The last time we met, across the road from the Bombay City Civil and Sessions Court in Kala Ghoda, Shashikala Patankar told me she was selling fish. Over WhatsApp.
That a woman billed as one of Mumbai’s “drug queens” in 2015 would be showing me pictures of pomfret two years later was definitely surprising. But Baby Patankar did look more worried than usual. She had the skittish expression of a person being watched. She held on to her purse and wiped away the sweat on her face with the pallu of her sari.
Patankar had been one of the first to sniff out a viable business in mephedrone, a synthetic white powder indistinguishable from cocaine, but cheaper — all the better to draw students, pensioners, working professionals.
The youngest of six siblings, Patankar grew up in Worli’s Siddharth Nagar slum, loathing policemen. At the age of 10, she had told me, her brother Bharat was picked up by the police as an accused in a murder committed by another brother, Shekhar. “Bharat was depressed after being assaulted in police custody and set himself on fire soon after,” she said.
As a young mother of two children, Patankar washed utensils and sold milk for a living till she came in contact with a brown sugar dealer in 1985, say retired narcotics officials. She started out as a peddler and soon had a gang of young men in her employ. They hustled on the streets, while she comfortably sorted through the contraband from her hutment on top of the hill. In this, say cops, she was typical of other Mumbai women at the helm of the trade, like Kamli, who peddled brown sugar in Ballard Estate in the 1990s; or Papamani Iyengar, whose turf was the slums of Mumbai’s eastern suburbs.
But Patankar was more than a drug lord. She was a slumlord in the making — anticipating the influx of migrants from other states, she had built tenements for rent on the sparsely populated Worli hill where she lived. With power and pelf, followed the attention of the police. But she was one step ahead, allegedly paying off local policemen on her books or serving light prison sentences. In her early days, goes the story, she used older son Girish as a drug mule, fitting him with a white shirt with packets of brown sugar stitched on it. Ahead of a police raid, Girish ran for his life. In the end, there would be no seizure to make.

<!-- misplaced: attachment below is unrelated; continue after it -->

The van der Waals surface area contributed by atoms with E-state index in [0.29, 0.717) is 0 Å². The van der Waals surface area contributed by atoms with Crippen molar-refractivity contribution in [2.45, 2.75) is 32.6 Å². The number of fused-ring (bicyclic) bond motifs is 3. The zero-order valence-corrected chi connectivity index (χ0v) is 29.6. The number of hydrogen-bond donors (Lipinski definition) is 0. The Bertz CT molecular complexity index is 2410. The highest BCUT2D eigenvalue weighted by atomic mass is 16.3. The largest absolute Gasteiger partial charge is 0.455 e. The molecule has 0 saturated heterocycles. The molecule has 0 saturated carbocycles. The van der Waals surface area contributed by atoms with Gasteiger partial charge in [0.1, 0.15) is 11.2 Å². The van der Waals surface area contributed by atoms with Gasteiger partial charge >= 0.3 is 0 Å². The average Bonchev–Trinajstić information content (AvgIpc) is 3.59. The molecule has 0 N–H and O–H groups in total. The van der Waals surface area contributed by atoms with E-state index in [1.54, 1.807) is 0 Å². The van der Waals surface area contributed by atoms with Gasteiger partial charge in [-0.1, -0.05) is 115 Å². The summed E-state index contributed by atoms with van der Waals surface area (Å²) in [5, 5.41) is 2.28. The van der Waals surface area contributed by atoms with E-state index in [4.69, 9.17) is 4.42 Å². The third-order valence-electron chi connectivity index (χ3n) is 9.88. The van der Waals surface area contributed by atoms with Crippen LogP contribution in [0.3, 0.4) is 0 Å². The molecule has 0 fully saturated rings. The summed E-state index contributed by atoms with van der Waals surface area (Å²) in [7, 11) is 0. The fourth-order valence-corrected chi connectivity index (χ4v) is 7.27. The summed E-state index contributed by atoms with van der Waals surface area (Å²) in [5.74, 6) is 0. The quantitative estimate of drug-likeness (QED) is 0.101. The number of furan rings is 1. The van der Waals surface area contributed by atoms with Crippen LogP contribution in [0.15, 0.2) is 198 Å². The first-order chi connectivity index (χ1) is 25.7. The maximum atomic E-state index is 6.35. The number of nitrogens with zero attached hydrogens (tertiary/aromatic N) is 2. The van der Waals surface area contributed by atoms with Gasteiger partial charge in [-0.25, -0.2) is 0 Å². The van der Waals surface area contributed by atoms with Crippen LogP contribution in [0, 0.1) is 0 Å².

How and why she found herself in a relationship with a Mumbai police constable, therefore, is a question unanswered. But Dharmaraj Kalokhe and she soon fell out. Some say her anger at him was so great that Patankar was willing to risk all she had.
In March 2015, Kalokhe was arrested in Maharashtra’s Satara district in possession of 112 kg of mephedrone. Rumours began to float that Patankar, who later became a co-accused, had tipped off the police to get back at Kalokhe for his constant physical abuse and his attempt to corner her profits.
These are rumours that she has never confirmed, but also not gone out her way to deny. That wasn’t the first time she got a reputation of a cop-baiter. In 2011, she was the informer who led the Mumbai Police’s Anti-Narcotics Cell to catch an inspector with a stash of brown sugar. Late in 2015, she secretly approached the Maharashtra Anti-Corruption Bureau after Deepak Humbre, a deputy superintendent of police in Satara investigating her case, allegedly demanded a bribe to go easy on her. Both men found themselves out of a job.
Until the Kalokhe fiasco, she had managed to give the police the slip at Siddharth Nagar, using her knowledge of the lanes she had grown up in to go undetected. By the time they would reach her house, they either found it shut, or were confronted by her daughter-in-law Sarika, who threatened to complain of molestation if they took her away.
But even those pale into comparison with what the police count as her great escape from a tight spot. In March 2001, Patankar had been arrested with 30 gm of brown sugar. By November, she was out, acquitted by a special Narcotic Drugs and Psychotropic Substances (NDPS) Act court at the Bombay City Civil and Sessions Court. The police continues to be stupefied by that fact that Patankar managed a release a from jail in less than eight months. Trials in most NDPS cases do not even begin for at least a year.
Will the recent charges against her stick? In the last few months, the investigation and quality of evidence produced in court has embarrassed the state police. After Patankar was discharged by a court in Satara in 2017, many officials feel that it is only a matter of time before the Mumbai police’s case also collapses.
So, even if she is not her fiery self, Patankar is not down and out. She has also convinced herself that she is now a crusader against drugs. “Drugs are being openly sold outside Worli Dairy,” she had told me indignantly the last time she called. “But the police aren’t doing anything. Tum mein dum hai toh kuch karo! (Do you have it in you to do something?)” she said. Who would have thought?